The floss product resulting from the above procedure was then introduced to anhydrous ethanol which contained less than 1.0% water. A 1 gram sample of floss was immersed in 14 grams of the anhydrous ethanol/water composition at room temperature for a time period of about 2 minutes. The results indicated a highly uniform reduced-size polycrystallite spheroidal structure, which did not tend to aggregate. In fact, the polycrystallites were on the order of about 4 μm. The tendency to aggregate is inherent in the growth of sugar crystals. The use of the surfactant reduced the tendency to aggregate.

Moreover, the size range was smaller than that experienced with the procedures using an amorphous sugar without a surfactant. Furthermore, the particle size was even more uniform than was the particle size resulting from the growth of polycrystallites which did not include a surfactant.

In conclusion, therefore, it is believed that the use of surfactant (especially lecithin) even further enhances the ability of the artisan to controllably grow uniform spheroidal polycrystallites having even smaller dimensions than that experienced in the absence of the surfactant. This capability provides the artisan with yet a further tool to engineer a product which is desired for use in sugar technology.

CRYSTALLITE EXAMPLES

In order to produce crystallites from the polycrystallite structures prepared in accordance with the examples set forth above, water which had previously been essentially saturated was contacted with the spheroidal polycrystallite structures. In one case, saturated water was provided with an approximately 67% sucrose content. Water with 67% sucrose is essentially sugar saturated. As a result of contacting saturated water solution with the polycrystallite product, the polycrystallite disintegrated, dispersing the crystallites throughout the solution. The crystallites were made available for use in the solution as a monodispersed crystallite product--to impart smooth fat-like mouthfeel.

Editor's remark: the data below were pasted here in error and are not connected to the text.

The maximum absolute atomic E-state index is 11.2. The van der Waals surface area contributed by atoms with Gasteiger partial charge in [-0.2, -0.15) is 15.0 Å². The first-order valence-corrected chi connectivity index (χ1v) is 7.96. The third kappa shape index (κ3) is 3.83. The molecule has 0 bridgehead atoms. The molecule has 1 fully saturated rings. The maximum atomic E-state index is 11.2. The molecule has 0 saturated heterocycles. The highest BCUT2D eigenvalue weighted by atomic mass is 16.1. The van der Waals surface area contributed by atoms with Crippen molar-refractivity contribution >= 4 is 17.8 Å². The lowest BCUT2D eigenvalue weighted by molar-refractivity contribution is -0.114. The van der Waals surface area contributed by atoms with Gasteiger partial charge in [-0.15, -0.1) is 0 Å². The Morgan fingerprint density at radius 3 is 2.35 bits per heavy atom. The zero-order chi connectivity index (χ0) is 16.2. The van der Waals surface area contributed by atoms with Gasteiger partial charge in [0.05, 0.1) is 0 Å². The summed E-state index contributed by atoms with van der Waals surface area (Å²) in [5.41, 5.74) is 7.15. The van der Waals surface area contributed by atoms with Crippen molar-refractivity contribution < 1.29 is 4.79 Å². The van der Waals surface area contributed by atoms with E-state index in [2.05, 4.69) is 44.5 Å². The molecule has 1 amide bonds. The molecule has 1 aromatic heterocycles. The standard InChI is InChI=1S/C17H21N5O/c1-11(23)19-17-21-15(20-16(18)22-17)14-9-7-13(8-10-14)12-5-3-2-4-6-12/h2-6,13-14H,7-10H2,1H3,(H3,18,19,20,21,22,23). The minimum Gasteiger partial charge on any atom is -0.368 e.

Another experiment was conducted in which a polycrystallite product was added to 8.5% water. The polycrystallite structures were disintegrated releasing the crystallites into the composition. FIG. 5a is a photomicrograph taken at 450 magnification of the crystallites in a composition which can be used as a fondant. In order to show the efficacy of this procedure and product, a photomicrograph taken at 450 magnification of a fondant product prepared with fondant sugar known in the art is shown in FIG. 5b. The comparison is dramatic. A fondant product prepared using crystallites of the present invention appears to have a sandy consistency. The fondant prepared with the fondant sugar known in the art has a gravel-like consistency. Clearly the sandy consistency is much preferred for purposes of smoothness and flowability in a fondant composition.

FONDANT EXAMPLES

Examples of fondant cremes were prepared by addition of water to the unique polycrystallite sugar prepared in accordance with the present invention and compared to fondant cremes prepared from commercial sugar supplied as Amerfond™ sugar from Amstar. Both fondant cremes were prepared by using other fondant ingredients in accordance with the table set forth below.

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FONDANT TABLE Inventive Fondant Commercial Fondant Ingredient (Grams) (Grams)
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Corn Syrup 14.00 14.00
Flavor, Raspberry
0.36 0.36
Citric Acid 0.80 0.80
Invertase 0.61 0.61
Color, Red (10%)
Trace Trace
FDC #40
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Water was added in order to achieve the correct viscosity for preparing fondant-containing confections, i.e., chocolate coated fondant candy.

Surprisingly, it was found that the amount of inventive sugar required to obtain the correct viscosity was about 50% of the amount of commercial sugar required to achieve the same viscosity. In particular, it was found that only about 37 grams of the inventive sugar was required to attain a viscosity of about 1.8 centipoises, whereas about 67 grams by weight of the commercial sugar was required to attain the same viscosity.